Join Jean-Michel Jarre and me as we take a walk through his ENTIRE discography of studio albums, while sitting talking in his flat in Paris. Did you think Oxygene was his first album? Then you are in for a surprise! A fascinating talk with a true innovator, who is now out with a brand new album called Equinoxe Infinity.
This is the first part of a long interview I did with Jean-Michel Jarre in his flat in Paris on November 9th 2018. After handing the story in to the magazine I did it for, I realised that I had so much left over that I really wanted to publish. So here it is! You’re welcome!
It’s a cloudy and a bit chilly day in Paris when Jean-Michel Jarre’s manager Fiona Commins welcomes me into Jarre’s flat. It’s a really nice place, close to the Seine, and even if it’s the size of my own place back in Norway, I think the market value is in another league. Jarre is as usual very friendly and welcoming. Finoa brings me a glass of sparkling water and as we sit down to chat I contemplate on how it’s possible for this guy, who has sold 80 million records, to look so annoyingly young, considering he turned 70 two months ago.
Records and records
The biggest difference from now and when he was at his commercial peak is that these days he is given credit for being one of the biggest pioneers within electronic music.
– If you do this long enough, it goes full circle, he told me the last time I interviewed him.
– But I’m happy I was never in fashion. When you’re not fashionable, you can’t go out of fashion.
Jarre was also the one who started doing the kind of shows that DJ artists are touring festivals with these days. Only on a much grander scale. He used to light up entire city blocks, and it finally ended with him playing in front of 3.5 million people in Moscow in 1997. A world record that still stands.
In the past three years he’s been touring indoors with an innovative light and lasershow, and he even played Coachella this spring. In September he released a big compilation (Planet Jarre) which gave a very good overview of his entire career, which now spans five decades.
Between 2015 and 2016 he released two double albums, Electronica 1 and Electronica 2, where he collaborated with artists like Pet Shop Boys, Moby, Vince Clarke (Depeche Mode og Erasure), Massive Attack, Pete Townshend (The Who), Laurie Anderson, M83, Yello and many more. In addition he also released Oxygene 3, the last sequel to his breakthrough album in 1976.
Yes, I said breakthrough album, because it was actually his third album. Something a lot of people don’t know.
– A lot of people think Oxygene (1976) is your first album, but it was really your third. The first one was called Deserted Palace (1972), what can you tell me about it?
– You are right, a lot of people think Oxygene is my first album, for obvious reasons. It was my first successful album. But I started several years before Deserted Palace, but I did other things, like an EP. Interestingly enough, I stared releasing my earliest electronic music a little like DJ’s do today. I started with EPs, and then albums.
– My first EP was La Cage. I did that in the late 60s. I was stealing the keys for the studio at the Music Research Centre in Paris, because we were not allowed to go into this… temple of technology. Only the adult composers at the university were allowed to go there.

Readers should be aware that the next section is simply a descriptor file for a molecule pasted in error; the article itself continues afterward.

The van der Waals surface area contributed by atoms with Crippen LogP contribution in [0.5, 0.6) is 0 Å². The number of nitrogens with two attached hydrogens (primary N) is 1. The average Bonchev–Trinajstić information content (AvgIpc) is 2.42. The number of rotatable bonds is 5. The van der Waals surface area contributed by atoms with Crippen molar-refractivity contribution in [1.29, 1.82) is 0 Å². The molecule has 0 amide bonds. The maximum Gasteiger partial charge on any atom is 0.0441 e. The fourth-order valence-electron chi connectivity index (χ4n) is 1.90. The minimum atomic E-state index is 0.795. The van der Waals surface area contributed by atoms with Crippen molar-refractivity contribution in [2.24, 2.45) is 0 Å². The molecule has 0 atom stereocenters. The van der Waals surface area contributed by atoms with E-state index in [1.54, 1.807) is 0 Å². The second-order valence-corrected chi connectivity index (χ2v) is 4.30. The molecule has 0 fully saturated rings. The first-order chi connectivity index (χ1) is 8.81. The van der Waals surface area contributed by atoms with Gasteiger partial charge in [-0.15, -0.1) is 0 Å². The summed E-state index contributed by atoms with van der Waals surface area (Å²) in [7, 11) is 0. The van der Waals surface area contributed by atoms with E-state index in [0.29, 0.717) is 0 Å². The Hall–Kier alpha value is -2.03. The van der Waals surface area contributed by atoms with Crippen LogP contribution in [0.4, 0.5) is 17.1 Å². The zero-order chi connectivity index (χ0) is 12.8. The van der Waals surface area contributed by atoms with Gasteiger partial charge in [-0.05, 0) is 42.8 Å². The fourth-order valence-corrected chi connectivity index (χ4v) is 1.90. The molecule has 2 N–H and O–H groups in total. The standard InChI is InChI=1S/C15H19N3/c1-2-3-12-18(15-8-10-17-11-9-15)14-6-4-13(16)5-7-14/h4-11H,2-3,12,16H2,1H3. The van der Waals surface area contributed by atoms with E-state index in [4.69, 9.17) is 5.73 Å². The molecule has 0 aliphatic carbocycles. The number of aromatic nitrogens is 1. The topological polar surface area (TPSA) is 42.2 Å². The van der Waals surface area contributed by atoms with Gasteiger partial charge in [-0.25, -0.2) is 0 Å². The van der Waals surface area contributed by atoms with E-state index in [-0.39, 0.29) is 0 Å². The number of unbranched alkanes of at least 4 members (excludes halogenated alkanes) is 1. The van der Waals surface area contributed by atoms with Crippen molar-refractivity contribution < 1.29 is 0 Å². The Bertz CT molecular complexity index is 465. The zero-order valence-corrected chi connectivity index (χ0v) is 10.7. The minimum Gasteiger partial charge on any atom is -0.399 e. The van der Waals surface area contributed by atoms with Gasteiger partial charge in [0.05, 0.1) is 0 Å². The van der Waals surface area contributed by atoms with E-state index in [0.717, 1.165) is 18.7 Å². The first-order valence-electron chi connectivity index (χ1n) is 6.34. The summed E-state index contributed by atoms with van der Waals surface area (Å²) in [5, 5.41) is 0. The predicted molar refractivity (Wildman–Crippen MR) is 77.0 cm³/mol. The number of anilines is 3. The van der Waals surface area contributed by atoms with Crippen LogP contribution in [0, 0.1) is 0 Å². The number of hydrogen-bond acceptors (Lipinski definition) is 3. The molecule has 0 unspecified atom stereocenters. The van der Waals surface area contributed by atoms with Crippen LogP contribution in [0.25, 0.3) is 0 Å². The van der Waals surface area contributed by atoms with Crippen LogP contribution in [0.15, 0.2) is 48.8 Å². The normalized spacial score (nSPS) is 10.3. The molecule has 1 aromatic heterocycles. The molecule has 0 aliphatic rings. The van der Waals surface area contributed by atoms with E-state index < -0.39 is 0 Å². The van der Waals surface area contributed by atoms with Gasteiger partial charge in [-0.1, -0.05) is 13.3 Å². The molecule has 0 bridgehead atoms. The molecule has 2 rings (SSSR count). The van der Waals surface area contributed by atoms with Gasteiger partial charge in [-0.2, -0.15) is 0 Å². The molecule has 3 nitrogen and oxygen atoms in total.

– And I started with very limited equipment. I sold my amp, my electric guitar and my electric train, from childhood, to be able to go to London to buy my first synthesizer. The AKS, or the first VCS3, from EMS. Deserted Palace was done in a very minimalist way. The percussion was a little Rototom, which looks a little like a bongo, but it’s encased in metal and you can change the pitch. And all the drums for this album was done on this. And I had to Revox tape machines so that I could copy, do overdubs and re-recordings. So everything on that album was very minimalist.
He finds the album to be interesting and fun.
– I have good memories about making it.
– Was it widely released?
– No, it was only released in America, interestingly enough. It was a request from Fox. In those days electronic music was used by TV and film companies to make futuristic soundtracks for their sci-fi shows, films or whatever.
– I find Bridge of Promises on that album to be especially beautiful.
– Yes, and when I look back on that album today, the titles are quite funny.
– Yeah, Exasperated Frog, for instance.
Jarre laughs and nods.
Les Granges Brûlées
– Your next album was Les Granges Brûlées (1973), the burning barns.
– Yeah. That was really funny, because it was a total misunderstanding. I don’t think the producer really realised until the release of the album that the music was not really conventional. Because the movie itself is the most conventional French movie you can imagine, with Alain Delon and Simone Signoret. It’s set in Montaigne in France, and it’s a very traditional classic French thriller with a murder in a country house. And then you have this crazy music, which is really experimental.
He says Aphex Twin told him that it was like Aphex Twin music, twenty years before he started his career.
– And the editor, she loved the music. She said it was so fun for her to edit the movie with that contrasting soundtrack on top of it. It worked very well with the movie. But it’s really crazy and strange.
– I’ve never seen it.
– It’s very funny. When I look at it today it’s probably a bit dated and a bit boring, but the music and pictures are in such contrast, that it does create something exciting with the movie.
– I personally really like the main theme.
– Yes, it’s a really strong melody.
– And you also had a human voice singing on it.
– Yes, and we recorded it in my student bedroom. I was still at school. And I had a lousy microphone, it was so bad. And I found a girl with a very nice voice, but even in the recording the voice is slightly distorted, but it works. It creates a kind of mood, I suppose.
In the following years, Jarre worked with a lot of other artists. He wrote melodies and lyrics, he performed with other artists and produced music for others. He says he did this to get access to the studio technology.
– I looked at the equipment in my bedroom, which was very limited. So professional recording studios became like a holy grail to me. So, to get access I started working with a lot of French pop and rock artists, just to get access to this fantastic technology. I had an idea in my hand to one day use all the experience I gained, and all this technology, to do my own albums.